Miller seeks 'prudent' cuts to O'Malley's budget
Gov. Martin O'Malley's office was still distributing budget books Wednesday when Senate President Thomas V. Mike Miller Jr. (D-Calvert) let reporters know that he has several "tweaks" in mind.
As a general rule, the legislature in Maryland cannot add to the governor's budget but is empowered to make cuts. Miller said he does not plan "to take a meat ax to the budget" but said he expects his chamber's budget committee will make "some prudent cuts" to O'Malley's proposal.
"I think they should look across the board," Miller said.
Asked for an example, he cited the $20 million O'Malley (D) has proposed for a Chesapeake Bay cleanup fund created in 2007.
"The Bay fund is great," Miller said, "but that could be cut. ... Nothing is sacrosanct."
Miller said he also thinks O'Malley went too easy on Maryland counties. State aid to local governments, including education funding, accounts for about 40 percent of the state general fund.
"Obviously they should be bearing more" of the budget cuts, Miller said.
More broadly, Miller said he wants to reassure bond ratings agencies, which will be looking at whether O'Malley's proposal does enough to stabilize the state's long-term budget outlook.
"I don't want to lose that bond rating," Miller said, referring to Maryland's coveted AAA status, which allows the state to borrow money at favorable interest rates.
Miller's comments came as analysts began pouring through 2,769 pages of budget details O'Malley's office released Wednesday morning.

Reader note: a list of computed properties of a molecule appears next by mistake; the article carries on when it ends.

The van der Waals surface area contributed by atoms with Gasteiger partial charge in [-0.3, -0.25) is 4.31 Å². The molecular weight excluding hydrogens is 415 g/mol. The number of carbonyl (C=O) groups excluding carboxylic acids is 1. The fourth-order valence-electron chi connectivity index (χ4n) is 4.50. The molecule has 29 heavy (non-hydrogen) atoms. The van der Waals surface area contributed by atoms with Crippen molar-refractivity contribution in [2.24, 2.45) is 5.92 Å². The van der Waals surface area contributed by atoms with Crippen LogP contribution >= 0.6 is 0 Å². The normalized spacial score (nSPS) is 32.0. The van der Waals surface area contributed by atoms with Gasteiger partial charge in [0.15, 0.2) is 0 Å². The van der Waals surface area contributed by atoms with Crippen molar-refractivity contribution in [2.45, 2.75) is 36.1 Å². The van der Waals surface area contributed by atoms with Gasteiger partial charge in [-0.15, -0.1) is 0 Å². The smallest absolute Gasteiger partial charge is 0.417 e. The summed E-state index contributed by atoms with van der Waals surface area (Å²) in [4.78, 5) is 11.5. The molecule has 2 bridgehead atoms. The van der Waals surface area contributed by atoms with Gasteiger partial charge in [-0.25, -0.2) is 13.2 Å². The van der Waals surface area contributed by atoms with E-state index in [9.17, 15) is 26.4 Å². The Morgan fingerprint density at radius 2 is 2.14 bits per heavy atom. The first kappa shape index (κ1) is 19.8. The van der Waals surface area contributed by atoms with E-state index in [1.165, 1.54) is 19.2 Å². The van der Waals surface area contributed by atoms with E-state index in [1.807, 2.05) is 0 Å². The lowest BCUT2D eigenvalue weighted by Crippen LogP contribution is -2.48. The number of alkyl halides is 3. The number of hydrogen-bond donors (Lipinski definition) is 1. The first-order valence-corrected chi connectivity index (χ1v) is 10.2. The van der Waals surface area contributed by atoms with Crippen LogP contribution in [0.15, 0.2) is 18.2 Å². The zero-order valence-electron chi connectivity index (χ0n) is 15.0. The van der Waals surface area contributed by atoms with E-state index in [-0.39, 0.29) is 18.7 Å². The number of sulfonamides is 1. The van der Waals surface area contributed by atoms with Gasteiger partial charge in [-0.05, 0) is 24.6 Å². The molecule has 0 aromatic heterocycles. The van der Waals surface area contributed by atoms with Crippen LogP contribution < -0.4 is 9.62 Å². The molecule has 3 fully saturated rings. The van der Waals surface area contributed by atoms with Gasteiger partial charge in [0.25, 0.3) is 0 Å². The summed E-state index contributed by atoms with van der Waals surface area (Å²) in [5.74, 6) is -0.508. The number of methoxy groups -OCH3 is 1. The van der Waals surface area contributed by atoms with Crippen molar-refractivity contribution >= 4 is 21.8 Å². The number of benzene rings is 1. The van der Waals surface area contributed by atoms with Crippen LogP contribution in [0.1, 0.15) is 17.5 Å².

An initial analysis by John W. Rohrer and Warren G. Deschenaux of the state's nonpartisan Department of Legislative Services found the state's total spending, including capital projects would be $32 million. Proposed spending in the general fund -- the state's primary operating budget -- would total $13.2 billion, or 2 percent less than in the current year.
The review also found that if O'Malley's budget is approved, Maryland's reliance on federal stimulus money in the coming year would grow to $1.3 billion. The state's currently using $1.1 billion to close a gap in the current year.
Other details from that and other reviews:
* Under the governor's budget, Maryland would not follow best accounting practices in choosing to borrow $350 million from a local income tax fund.
* Medicaid funding would rise to $6.1 billion, an increase of 3.4 percent, even though the governor would cut reimbursement rates to hospitals. Most of the increase is attributable to higher federal spending.
* Education aid would increase 3.5 percent, to $5.7 billion, with the exception of a $4.3 million scaling back of grants for school bus transportation.
* Higher education spending would remain constant at $1.1 billion. A tuition increase of 3 percent for in-state students at the University System of Maryland would cover rising costs.
-- John Wagner and Aaron C. Davis
January 20, 2010; 1:19 PM ET
Categories: Aaron C. Davis , General Assembly , John Wagner , Maryland State Budget
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